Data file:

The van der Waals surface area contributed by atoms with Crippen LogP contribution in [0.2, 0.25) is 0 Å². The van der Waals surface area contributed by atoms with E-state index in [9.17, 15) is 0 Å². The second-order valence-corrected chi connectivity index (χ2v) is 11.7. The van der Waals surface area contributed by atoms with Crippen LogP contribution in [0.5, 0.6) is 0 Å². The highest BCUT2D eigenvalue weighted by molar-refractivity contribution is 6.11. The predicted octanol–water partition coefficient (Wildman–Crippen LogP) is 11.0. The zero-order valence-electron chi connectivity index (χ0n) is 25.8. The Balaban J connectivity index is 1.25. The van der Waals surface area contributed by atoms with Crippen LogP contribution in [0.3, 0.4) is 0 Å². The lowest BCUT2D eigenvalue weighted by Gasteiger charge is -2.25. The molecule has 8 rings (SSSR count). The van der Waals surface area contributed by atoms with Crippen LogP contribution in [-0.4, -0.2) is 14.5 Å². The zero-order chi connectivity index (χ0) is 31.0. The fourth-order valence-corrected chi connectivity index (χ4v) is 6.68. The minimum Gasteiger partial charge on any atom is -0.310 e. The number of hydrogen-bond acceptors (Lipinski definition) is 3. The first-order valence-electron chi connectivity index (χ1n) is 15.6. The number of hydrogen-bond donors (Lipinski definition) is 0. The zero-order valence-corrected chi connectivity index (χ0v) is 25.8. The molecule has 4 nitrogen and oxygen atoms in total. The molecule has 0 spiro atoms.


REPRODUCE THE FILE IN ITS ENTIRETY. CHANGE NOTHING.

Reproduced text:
The van der Waals surface area contributed by atoms with Crippen LogP contribution in [0.2, 0.25) is 0 Å². The van der Waals surface area contributed by atoms with E-state index in [9.17, 15) is 0 Å². The second-order valence-corrected chi connectivity index (χ2v) is 11.7. The van der Waals surface area contributed by atoms with Crippen LogP contribution in [0.5, 0.6) is 0 Å². The highest BCUT2D eigenvalue weighted by molar-refractivity contribution is 6.11. The predicted octanol–water partition coefficient (Wildman–Crippen LogP) is 11.0. The zero-order valence-electron chi connectivity index (χ0n) is 25.8. The Balaban J connectivity index is 1.25. The van der Waals surface area contributed by atoms with Crippen LogP contribution in [0.3, 0.4) is 0 Å². The lowest BCUT2D eigenvalue weighted by Gasteiger charge is -2.25. The molecule has 8 rings (SSSR count). The van der Waals surface area contributed by atoms with Crippen LogP contribution in [-0.4, -0.2) is 14.5 Å². The zero-order chi connectivity index (χ0) is 31.0. The fourth-order valence-corrected chi connectivity index (χ4v) is 6.68. The minimum Gasteiger partial charge on any atom is -0.310 e. The number of hydrogen-bond acceptors (Lipinski definition) is 3. The first-order valence-electron chi connectivity index (χ1n) is 15.6. The number of hydrogen-bond donors (Lipinski definition) is 0. The zero-order valence-corrected chi connectivity index (χ0v) is 25.8. The molecule has 4 nitrogen and oxygen atoms in total. The molecule has 0 spiro atoms.